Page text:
A lying tongue hates those who are crushed by it, And a flattering mouth works ruin. (Proverbs 26:28, NKJV)
Lying does not build up others; just the opposite. Lies hurt, harm and crush the spirit and lives of those to whom they are told. Christians put away lying and “speak truth with his neighbor” (Eph. 4:25). We do not tell the truth only when it helps us, but then resort to lies when the truth is inconvenient. To think that way is not honest; it is self-serving deception. Note from today’s verse that telling a lie shows hatred toward the one to whom it is told. If you lie to someone, you are hating them, not loving them. Did you ever stop to realize that before telling a lie? Flattery is of the same nature; falsifying one’s true attitudes in order to gain an advantage with a person. Lying is a sin that crushes others, but most tragically, it finally crushes the liar with the eternal punishment of hell (Rev. 21:8). So, don’t be a hater; tell the truth.
“And like their bow they have bent their tongues for lies. They are not valiant for the truth on the earth. For they proceed from evil to evil, and they do not know Me,” says the Lord. (Jeremiah 9:3, NKJV)
Among the sins in Judah that brought Jeremiah to tears were the lies that characterized their daily existence. Dishonesty had become their nature; deceit and lies prevailed in the land rather than truth. God is a God of truth and utter integrity, and He hates “a lying tongue” (Prov. 6:16-17). His people must be holy, as He is holy. But, Judah ran from sin to sin, conforming to the evil around them instead of the holiness of Jehovah. This stern warning of divine rebuke and judgment stirs our devotion to truth, to be trustworthy in word and deed. Since “every transgression and disobedience received a just reward” under the Law of Moses, we will not escape if we choose lies over truth (Heb. 2:2-3). Be noble and brave for the truth, even when those around you speak lies. “Refrain your tongue from evil” and your “lips from speaking deceit” (1 Pet. 3:10).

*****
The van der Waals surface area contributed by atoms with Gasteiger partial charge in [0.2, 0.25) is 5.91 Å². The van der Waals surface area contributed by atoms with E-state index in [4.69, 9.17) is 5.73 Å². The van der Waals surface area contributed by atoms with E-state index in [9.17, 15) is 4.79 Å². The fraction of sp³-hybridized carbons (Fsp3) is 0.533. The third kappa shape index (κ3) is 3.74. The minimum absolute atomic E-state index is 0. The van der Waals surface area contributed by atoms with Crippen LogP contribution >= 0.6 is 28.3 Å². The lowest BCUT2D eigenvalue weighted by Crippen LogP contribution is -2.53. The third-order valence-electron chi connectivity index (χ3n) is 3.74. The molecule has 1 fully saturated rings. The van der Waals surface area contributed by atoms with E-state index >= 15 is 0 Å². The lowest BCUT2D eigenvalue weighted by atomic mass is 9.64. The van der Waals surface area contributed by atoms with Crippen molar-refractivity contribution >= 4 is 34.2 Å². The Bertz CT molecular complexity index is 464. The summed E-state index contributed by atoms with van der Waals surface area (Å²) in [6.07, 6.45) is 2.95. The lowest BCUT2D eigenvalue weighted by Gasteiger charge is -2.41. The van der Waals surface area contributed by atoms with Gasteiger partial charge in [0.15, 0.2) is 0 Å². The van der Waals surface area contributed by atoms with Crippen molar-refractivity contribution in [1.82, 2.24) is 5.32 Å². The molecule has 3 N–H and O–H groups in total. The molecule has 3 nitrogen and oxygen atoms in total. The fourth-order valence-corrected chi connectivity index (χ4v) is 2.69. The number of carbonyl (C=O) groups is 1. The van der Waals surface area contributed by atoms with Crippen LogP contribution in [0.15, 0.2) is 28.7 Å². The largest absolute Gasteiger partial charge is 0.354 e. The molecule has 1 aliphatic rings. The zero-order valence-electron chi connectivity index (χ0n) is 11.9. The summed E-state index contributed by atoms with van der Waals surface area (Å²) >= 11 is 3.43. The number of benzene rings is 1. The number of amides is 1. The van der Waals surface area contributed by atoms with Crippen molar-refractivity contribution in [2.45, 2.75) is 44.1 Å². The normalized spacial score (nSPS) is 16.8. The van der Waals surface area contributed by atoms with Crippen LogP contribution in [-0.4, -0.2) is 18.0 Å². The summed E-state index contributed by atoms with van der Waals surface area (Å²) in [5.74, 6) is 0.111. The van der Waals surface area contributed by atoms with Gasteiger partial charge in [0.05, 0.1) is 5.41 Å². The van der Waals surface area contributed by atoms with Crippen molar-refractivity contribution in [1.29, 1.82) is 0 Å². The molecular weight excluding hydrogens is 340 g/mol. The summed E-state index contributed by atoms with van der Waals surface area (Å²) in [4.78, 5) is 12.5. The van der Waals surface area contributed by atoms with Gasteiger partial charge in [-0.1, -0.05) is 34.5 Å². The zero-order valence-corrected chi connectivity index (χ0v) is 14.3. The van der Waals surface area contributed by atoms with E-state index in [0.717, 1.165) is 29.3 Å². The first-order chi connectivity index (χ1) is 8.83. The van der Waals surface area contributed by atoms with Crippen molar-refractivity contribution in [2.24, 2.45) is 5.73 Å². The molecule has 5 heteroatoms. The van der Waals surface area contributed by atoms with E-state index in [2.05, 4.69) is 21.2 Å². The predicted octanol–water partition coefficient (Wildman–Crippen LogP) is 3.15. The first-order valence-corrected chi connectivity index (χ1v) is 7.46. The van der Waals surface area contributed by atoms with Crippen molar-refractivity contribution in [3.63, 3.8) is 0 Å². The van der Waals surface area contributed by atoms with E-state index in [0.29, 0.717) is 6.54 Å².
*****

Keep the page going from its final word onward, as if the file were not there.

7 Therefore thus says the Lord of hosts: “Behold, I will refine them and try them; For how shall I deal with the daughter of My people? 8 Their tongue is an arrow shot out; It speaks deceit; One speaks peaceably to his neighbor with his mouth, but in his heart he lies in wait. 9 Shall I not punish them for these things?” says the Lord. “Shall I not avenge Myself on such a nation as this?” (Jeremiah 9:7–9, NKJV)
God’s ancient people needed refining; the dross had to be removed. Jerusalem and Judah was to be cleansed by God’s punishment (Babylonian destruction and exile, Jer. 25:1-14). One of their pervasive sins was speaking deceitful words. They spoke flattering lies with hearts full of malice. From this we learn that God takes note of our words and of our heart that prompts what we say. God saw their flattering, malicious lies as a personal affront to His holy character. He would avenge Himself on the unholy nation. This impresses us to realize that when we speak lies we sin against God Himself. Sins of the tongue do not escape His notice or His judgment. May we purify our hearts so that both our words and our hearts are acceptable to the Lord, the Holy One of Israel (Psa. 19:14).